Voices from Accenture Public Service

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If you went around the world asking people about the criminal justice processes and technology in their own country, a handful of adjectives would probably crop up time and again and I suspect they would be words like slow, traditional, inflexible, bureaucratic and maybe even outdated.

But in fact, it’s these perceptions themselves that are increasingly outdated. In countries worldwide, we’re seeing court and criminal justice systems actively embrace digital technologies, and start to seek out ways to use them to enhance the way they work and most importantly to improve the citizen experience.

The result? In the same way as technology has evolved in policing, we’re now seeing a similar step-change across criminal justice.

As this shift gains momentum, we’re seeing opportunities for digital technologies – when applied correctly – to improve the criminal justice process in three main ways.

First, it makes them faster – which in turn helps them become more effective and efficient. Higher speed to justice helps to improve the experience and outcomes for all the individuals involved in the system as well as reducing costs to the taxpayer.

Second, it makes them fairer. Fairness is a key tenet that should underpin any justice system, and technology can improve transparency and access so the fairness is clear to all.

Third, it makes them friendlier. For most people, appearing in court – whether as a defendant or witness – is one of the most difficult experiences of their lives. If you’re attending as a witness, do you really want to sit in a cold waiting-room beforehand with the defendant’s friends or family? Again, technology can help in making the citizen experience more positive for all.

I was lucky enough to speak at an international forum on online courts attended by representatives from many different countries. While all three of the benefits mentioned above were highlighted during the presentations and debates, a cross-cutting theme also came consistently to the fore: that realising these benefits doesn’t just require automation of existing court processes – but transformation of the entire system end-to-end.

What’s more, through this transformation it’s possible to create a degree of openness and transparency that truly gives power back to the citizen. And looking across the world, we’re seeing justice systems’ pursuit of this goal through digital technologies taking many forms.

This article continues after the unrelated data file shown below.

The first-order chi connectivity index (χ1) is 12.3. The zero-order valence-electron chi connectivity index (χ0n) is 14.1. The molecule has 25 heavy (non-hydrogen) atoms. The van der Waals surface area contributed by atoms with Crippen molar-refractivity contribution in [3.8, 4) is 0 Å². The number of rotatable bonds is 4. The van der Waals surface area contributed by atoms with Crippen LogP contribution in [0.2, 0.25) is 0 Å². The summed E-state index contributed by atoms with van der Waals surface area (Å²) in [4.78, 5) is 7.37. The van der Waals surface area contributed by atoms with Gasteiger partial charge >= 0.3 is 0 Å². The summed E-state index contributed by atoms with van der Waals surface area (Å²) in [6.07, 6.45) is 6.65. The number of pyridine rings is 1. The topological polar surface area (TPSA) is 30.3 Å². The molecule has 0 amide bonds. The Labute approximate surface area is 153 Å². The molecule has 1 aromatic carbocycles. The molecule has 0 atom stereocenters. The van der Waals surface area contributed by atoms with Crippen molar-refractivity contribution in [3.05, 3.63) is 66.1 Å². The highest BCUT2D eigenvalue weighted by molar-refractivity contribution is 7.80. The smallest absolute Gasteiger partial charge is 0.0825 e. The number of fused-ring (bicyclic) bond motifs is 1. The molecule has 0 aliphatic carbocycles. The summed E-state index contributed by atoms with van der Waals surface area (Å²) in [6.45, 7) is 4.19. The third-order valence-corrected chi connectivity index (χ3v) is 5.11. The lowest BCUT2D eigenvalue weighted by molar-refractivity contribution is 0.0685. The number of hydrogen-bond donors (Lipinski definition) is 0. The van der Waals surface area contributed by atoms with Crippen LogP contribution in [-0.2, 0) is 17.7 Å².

One of the most prevalent is the creation of dashboards to track how the system is performing, pinpoint blockages or issues and indicate ways to address them. Many countries are setting up dashboards that not only show the current state of the criminal justice system, but also to help predict where bottlenecks may emerge down the line.

Another area of innovation is online courts, which take two forms. First, virtual courts that use video links to bring together the various actors – defendants, witnesses, counsel, judges and more – in a flexible way. And second, online courts where the parties upload information electronically for the judge to deliberate and reach a decision on.

Meanwhile, in the physical courtroom itself, we’re seeing growing use of emerging technologies. For example, artificial intelligence (AI) can help make tasks like transcription quicker and simpler, and also provide decision support in areas like sentencing guidelines, next best action, and explaining the likely outcome of different options to plaintiffs.

In beginning such initiatives, criminal justice leaders have been able to learn several valuable lessons. One is the importance of putting the citizen’s experience at the centre of the transformation – meaning not just defendants, but all the participants and stakeholders. Another is the need for a clear vision and roadmap to deliver the targeted benefits, backed and executed by committed leadership.

It’s also vital to embrace a mindset based on careful and controlled trialling with an ability to learn and adapt – recognising that the systems and processes will continue to evolve with both technology and citizen’s needs.

However, it’s the final lesson being learned that’s the most important of all. The bedrock of any justice system is trust and legitimacy. And it’s vital that any move to modernise the system bolsters these very traditional attributes rather than undermining them. In a criminal justice environment where so much appears to be changing, the vital underpinning of trust must remain constant – or the whole transformation will be put at risk.

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